(August 2011) It has often been said that accidents result not from one big cause, but from a lot of little ones that happen to converge in some unforeseen way. Nevertheless, many fatal accidents do arise from one simple cause: VFR pilots flying into IFR weather. This happens so regularly, and in so monotonous a pattern, that I seldom write about it, since there seems to be so little to say about any given instance. I prefer, if one can be said to prefer one type of sad event to another, to examine accidents whose causes are more complex and thought provoking.
Another truism is that mechanical failures are comparatively rare; most accidents are precipitated by some pilot action or omission. Such mechanical failures as do occur fall into various categories — materials failures, maintenance errors and so on. Of these categories, one of the least populous, but of the greatest practical interest, is that of accidents that are due to engineering. These accidents arise from unexpected interactions of seemingly benign or unrelated design features. This is the soil in which certification requirements, and liability lawsuits, sprout and proliferate.
In January 2009, a two-pilot Sikorsky S-76C of PHI (formerly Petroleum Helicopters Inc.) carrying seven passengers in VFR conditions from an onshore heliport in Louisiana to a Gulf of Mexico oil platform crashed a few minutes after takeoff. One passenger survived with serious injuries — “a miracle,” his attorney said.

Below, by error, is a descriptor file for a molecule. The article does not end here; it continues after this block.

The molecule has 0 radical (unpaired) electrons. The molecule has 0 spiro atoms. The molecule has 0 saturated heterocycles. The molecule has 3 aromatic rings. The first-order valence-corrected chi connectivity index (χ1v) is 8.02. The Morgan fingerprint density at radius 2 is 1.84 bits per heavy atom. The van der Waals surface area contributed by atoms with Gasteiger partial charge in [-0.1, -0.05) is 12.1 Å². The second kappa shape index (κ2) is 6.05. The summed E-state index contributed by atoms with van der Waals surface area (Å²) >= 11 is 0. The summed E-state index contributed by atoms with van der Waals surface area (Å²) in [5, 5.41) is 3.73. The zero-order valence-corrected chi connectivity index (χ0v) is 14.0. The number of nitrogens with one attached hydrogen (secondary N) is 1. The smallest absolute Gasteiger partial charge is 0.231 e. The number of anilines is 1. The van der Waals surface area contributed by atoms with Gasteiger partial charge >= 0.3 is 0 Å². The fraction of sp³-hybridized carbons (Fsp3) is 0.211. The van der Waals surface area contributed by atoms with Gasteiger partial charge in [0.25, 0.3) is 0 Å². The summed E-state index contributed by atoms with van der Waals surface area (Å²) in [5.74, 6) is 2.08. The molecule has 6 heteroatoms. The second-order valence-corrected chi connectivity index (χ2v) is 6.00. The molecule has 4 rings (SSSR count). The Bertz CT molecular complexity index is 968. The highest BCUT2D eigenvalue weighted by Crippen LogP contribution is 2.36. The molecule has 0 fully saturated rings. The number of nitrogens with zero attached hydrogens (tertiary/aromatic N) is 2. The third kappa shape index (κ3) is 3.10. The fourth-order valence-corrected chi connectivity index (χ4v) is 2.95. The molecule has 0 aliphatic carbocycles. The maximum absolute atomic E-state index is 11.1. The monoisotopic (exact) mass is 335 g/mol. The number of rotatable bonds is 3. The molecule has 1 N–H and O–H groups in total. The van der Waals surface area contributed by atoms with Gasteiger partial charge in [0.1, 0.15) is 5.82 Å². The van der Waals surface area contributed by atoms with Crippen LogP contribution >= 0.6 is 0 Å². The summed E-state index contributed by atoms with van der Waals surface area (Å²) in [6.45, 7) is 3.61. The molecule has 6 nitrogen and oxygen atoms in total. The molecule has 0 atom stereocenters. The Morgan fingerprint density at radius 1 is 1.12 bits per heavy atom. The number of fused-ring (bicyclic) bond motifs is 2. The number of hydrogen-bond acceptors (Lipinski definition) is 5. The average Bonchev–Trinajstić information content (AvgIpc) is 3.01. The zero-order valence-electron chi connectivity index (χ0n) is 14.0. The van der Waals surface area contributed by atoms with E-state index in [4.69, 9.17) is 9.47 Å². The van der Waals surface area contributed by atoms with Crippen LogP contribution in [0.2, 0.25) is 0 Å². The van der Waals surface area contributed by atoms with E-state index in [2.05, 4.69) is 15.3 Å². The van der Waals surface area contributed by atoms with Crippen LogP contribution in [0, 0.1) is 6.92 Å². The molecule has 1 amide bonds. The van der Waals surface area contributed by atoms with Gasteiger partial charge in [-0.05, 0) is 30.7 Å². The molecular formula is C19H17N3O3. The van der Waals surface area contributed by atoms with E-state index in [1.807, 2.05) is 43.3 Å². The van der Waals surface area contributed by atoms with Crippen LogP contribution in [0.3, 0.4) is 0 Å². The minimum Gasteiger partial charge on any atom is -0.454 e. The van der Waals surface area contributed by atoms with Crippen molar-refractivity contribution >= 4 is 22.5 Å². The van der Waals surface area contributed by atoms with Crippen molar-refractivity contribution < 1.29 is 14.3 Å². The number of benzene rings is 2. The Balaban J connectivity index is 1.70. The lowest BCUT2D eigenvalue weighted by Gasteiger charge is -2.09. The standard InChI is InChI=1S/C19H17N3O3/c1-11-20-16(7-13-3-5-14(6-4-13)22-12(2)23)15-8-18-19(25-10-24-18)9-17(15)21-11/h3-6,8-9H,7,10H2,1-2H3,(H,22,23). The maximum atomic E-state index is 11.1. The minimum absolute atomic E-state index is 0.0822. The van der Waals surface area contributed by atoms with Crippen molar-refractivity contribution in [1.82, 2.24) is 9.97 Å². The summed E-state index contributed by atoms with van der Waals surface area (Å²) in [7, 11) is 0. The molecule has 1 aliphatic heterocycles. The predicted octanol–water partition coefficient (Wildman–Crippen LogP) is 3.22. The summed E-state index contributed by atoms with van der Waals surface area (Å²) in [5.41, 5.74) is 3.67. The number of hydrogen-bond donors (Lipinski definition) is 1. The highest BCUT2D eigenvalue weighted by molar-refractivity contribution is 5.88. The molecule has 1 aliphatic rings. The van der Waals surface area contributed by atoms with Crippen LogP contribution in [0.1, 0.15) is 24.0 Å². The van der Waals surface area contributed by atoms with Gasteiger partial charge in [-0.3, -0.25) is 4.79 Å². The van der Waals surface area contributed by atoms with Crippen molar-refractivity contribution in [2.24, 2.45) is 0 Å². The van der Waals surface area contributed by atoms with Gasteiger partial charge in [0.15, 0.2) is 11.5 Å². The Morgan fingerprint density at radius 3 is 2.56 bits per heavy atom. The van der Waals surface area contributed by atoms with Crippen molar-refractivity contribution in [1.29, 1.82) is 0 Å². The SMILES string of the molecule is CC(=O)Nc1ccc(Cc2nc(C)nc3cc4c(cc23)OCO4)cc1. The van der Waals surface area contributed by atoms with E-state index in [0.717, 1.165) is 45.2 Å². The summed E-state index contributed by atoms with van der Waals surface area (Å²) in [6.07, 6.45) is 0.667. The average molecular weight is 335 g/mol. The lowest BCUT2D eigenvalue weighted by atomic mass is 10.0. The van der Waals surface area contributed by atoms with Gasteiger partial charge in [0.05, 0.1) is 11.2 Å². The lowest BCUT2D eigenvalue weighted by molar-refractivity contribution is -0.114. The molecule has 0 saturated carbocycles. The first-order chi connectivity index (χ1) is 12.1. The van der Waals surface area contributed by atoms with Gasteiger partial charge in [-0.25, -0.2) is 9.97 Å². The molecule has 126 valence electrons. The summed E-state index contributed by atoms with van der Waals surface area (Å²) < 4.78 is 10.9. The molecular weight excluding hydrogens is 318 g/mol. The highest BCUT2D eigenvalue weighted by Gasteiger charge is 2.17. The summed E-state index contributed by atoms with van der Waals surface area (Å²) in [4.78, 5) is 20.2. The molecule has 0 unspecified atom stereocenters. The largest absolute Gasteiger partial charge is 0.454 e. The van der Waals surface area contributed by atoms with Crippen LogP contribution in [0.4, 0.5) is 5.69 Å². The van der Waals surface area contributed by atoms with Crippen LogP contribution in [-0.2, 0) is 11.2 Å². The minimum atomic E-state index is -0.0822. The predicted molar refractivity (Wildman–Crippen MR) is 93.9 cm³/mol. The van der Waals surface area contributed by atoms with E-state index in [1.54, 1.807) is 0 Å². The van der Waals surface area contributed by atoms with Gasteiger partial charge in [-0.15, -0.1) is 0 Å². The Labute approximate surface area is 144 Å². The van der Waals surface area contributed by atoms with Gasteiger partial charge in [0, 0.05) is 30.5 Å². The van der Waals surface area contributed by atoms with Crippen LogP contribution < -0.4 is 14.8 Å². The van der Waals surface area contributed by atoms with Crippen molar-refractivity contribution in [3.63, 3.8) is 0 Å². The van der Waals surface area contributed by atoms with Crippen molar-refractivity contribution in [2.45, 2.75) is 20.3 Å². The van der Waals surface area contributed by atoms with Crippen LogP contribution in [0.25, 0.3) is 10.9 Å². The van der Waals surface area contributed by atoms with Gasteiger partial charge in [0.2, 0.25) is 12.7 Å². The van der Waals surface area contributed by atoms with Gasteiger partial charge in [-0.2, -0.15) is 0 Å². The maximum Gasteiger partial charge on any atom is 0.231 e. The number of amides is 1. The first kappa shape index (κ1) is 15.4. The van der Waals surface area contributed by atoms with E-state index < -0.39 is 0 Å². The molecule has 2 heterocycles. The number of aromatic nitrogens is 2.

The helicopter was equipped with a combined flight data and cockpit voice recorder. A few seconds before the end of the recording, there was a loud bang, followed by a sound of rushing wind and a loss of rotor rpm. “What the hell happened?” exclaimed the second pilot. “Low rotor,” the first pilot said, and the other replied, “I can’t hear you!” The recording ended a few seconds later.
Investigators identified remains of a female red-tail hawk on the helicopter’s shattered windshield and other parts of the airframe, and concluded that what caused the accident was a bird strike when the helicopter was 850 feet above the ground and moving at about 135 knots. The bird had hit the aluminum brow of the cabin just above the windshield, fracturing the acrylic but not entering the cabin.
The throttle quadrant is located in the ceiling, along the centerline and slightly behind the windscreen. It contains two power levers (called ECLs, for engine control levers) and, between them and the windshield, two fire extinguisher T-handles. The T-handles are about four inches behind the edge of the windshield and are normally held in a forward position by a spring-loaded detent. If a fire extinguisher handle is pulled aft, it automatically releases the associated ECL, allowing it to move backward and reduce fuel flow to that engine. If the T-handle is pulled all the way aft, it also shuts off fuel to the affected engine.